Fashion and art are more in sync than ever, what with artists silk screening their work on T-shirts, designers enlisting illustrators to create graphics, and boutiques boasting galleries. At the crux of these coalescing worlds, but on another level altogether, is Cedric Rivrain. The Paris based fashion illustrator's intricate, enchanting drawings have captured the classic garb of Nicolas Ghesquière, Martin Margiela, Tao Comme des Garçons, Yves Saint Laurent, Marc Jacobs, and more for avant-garde publications and galleries around the world. The likes of Kate Moss, Agyness Deyn, and Irina Lazareanu that sit before his precise eye find themselves glowing against dusky backgrounds. Currently working with Martine Sitbon and John Galliano at Christian Dior, we caught up with Rivrain to find out where his true love lies, in fashion or art?
How did you get your start in fashion illustration, and what world are you most tied to, fashion or art?
I started illustration when Yazbukey, the accessories designer, asked me to express her world through a drawing for a spread in Dazed and Confused in 2000. I love both fashion and art. I cannot really choose…that is why I do this job. I have no pretension in being an incredible artist. Illustration is a little like doing art (drawing is an art, isn't it?) but you dress up the subjects with your favorite gowns—very playful! But aside, I am developing my personal work. I am exploring drawing something other than models with beautiful shoes and pretty dresses, which I love, but I want to express myself in a more open way. Because that might be the distinction: the constraint. Art has none. It is for me the essence of art: freedom.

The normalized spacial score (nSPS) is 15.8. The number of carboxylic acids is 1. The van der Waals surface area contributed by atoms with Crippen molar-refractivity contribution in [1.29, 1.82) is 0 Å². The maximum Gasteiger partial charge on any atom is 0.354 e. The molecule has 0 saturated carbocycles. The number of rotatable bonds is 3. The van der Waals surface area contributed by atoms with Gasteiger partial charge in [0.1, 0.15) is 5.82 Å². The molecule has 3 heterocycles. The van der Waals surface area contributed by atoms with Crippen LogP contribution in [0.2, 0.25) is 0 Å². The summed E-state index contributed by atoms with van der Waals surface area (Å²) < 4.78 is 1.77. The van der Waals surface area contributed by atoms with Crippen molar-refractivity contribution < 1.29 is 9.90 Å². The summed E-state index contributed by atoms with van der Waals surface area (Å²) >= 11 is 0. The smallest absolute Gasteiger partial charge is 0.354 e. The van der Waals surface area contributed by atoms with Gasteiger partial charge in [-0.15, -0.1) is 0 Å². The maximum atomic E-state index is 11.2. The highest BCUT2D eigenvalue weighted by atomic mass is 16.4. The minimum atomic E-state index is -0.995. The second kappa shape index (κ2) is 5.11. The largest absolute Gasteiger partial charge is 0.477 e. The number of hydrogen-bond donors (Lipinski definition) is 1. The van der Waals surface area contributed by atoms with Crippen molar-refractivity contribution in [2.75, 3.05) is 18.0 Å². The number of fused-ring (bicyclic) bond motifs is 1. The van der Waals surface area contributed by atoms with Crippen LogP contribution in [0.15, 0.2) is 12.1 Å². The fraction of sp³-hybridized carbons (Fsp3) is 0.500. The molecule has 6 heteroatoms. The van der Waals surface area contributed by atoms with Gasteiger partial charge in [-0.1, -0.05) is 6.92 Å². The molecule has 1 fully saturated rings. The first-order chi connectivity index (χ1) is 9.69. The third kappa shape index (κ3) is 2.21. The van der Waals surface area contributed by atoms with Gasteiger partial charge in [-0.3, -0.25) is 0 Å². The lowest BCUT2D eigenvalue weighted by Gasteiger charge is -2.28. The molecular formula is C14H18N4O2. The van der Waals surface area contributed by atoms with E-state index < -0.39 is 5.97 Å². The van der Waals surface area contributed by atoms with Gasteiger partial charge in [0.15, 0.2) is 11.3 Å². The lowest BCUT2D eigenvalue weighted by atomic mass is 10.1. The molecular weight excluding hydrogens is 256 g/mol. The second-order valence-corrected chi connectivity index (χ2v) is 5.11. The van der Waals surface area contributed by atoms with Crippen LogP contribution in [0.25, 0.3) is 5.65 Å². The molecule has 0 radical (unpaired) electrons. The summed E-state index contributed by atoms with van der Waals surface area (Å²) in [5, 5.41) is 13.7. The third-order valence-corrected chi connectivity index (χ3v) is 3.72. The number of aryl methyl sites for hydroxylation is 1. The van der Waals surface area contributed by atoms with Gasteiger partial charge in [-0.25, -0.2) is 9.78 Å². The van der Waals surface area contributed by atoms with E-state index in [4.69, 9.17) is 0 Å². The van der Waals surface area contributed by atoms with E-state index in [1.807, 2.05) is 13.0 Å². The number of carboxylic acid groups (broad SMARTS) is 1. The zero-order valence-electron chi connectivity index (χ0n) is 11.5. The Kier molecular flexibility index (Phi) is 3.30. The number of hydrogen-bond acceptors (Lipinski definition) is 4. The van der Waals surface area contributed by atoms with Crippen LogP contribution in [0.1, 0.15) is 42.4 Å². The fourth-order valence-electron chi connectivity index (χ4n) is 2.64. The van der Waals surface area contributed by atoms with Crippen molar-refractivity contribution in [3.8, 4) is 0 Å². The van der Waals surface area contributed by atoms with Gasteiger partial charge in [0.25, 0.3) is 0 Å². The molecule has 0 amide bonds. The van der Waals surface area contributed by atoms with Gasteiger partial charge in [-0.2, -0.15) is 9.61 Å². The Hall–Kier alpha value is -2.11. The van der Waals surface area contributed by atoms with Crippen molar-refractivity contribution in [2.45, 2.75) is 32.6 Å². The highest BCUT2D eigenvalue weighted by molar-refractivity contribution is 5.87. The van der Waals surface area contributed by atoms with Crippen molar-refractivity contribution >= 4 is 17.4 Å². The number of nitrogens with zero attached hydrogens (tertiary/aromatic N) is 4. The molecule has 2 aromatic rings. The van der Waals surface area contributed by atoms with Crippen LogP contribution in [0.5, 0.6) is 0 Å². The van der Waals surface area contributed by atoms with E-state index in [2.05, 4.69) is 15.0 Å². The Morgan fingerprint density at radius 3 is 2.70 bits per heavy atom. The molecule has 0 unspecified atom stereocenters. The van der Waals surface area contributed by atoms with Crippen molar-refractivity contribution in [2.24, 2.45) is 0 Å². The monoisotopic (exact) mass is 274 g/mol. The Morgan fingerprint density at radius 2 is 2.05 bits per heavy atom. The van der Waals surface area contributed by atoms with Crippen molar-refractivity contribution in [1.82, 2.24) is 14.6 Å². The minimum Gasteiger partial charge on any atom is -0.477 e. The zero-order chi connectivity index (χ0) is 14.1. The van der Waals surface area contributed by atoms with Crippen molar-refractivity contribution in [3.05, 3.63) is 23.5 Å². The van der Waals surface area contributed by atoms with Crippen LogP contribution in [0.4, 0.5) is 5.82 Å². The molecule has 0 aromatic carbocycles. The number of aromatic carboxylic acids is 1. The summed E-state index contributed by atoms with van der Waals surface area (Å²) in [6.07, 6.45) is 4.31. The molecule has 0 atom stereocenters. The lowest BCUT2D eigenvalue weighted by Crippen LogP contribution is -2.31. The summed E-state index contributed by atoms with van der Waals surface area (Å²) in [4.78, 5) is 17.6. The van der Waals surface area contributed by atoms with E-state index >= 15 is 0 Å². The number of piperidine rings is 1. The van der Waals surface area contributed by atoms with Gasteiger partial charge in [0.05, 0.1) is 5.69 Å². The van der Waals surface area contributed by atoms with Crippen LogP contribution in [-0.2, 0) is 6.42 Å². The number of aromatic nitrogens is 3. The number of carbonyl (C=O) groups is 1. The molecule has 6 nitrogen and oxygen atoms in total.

Describe your technique in drawing a model for a fashion spread.
I normally ask the models to come and pose for me; I do photographs of them but it is to get to know them better. I also have a very visual memory. I transcribe what I recall of their emotions, the expression in their eyes, their grace. I know almost all of the muscles and bones in the body thanks to my father, a doctor, who used to hang anatomic illustrations on the wall when I was a child. Then I use my imagination, a lot of fancy to create my imaginary world.
Your use of color is stunning. What is the meaning behind your color choices?
Colors in my work represent an energy, a tension. Colored lights are for photographs; I do not want to imitate a photograph. I want to draw what we cannot easily find in photography. I love playing with colors. I use paint, make-up…whatever I find with bold or subtle colors. It gives life to a drawing. Even when I do a black and white drawing, I need to bring color on it to wake it up.
How was the beautiful drawing of Kate Moss with a swan inspired?
I actually started with a drawing of the model Sasha P. dressed in Louis Vuitton, putting a necklace on a swan, acting like a kind of Alice in Wonderland but still being a sensual young woman. I proposed that drawing to Babeth Djian, the editor-in-chief of Numero, who liked it and came up with the idea of portraits of Kate Moss. I loved this vision; I thought it would be great to work on drawings with a fairy tale-ish feeling with animals and Kate who is herself such a legend, a myth, and in the meantime such a sensual woman. Sensuality is important to give a special flavor to drawings. After all, even though I love fairy tales, I am not a children book illustrator.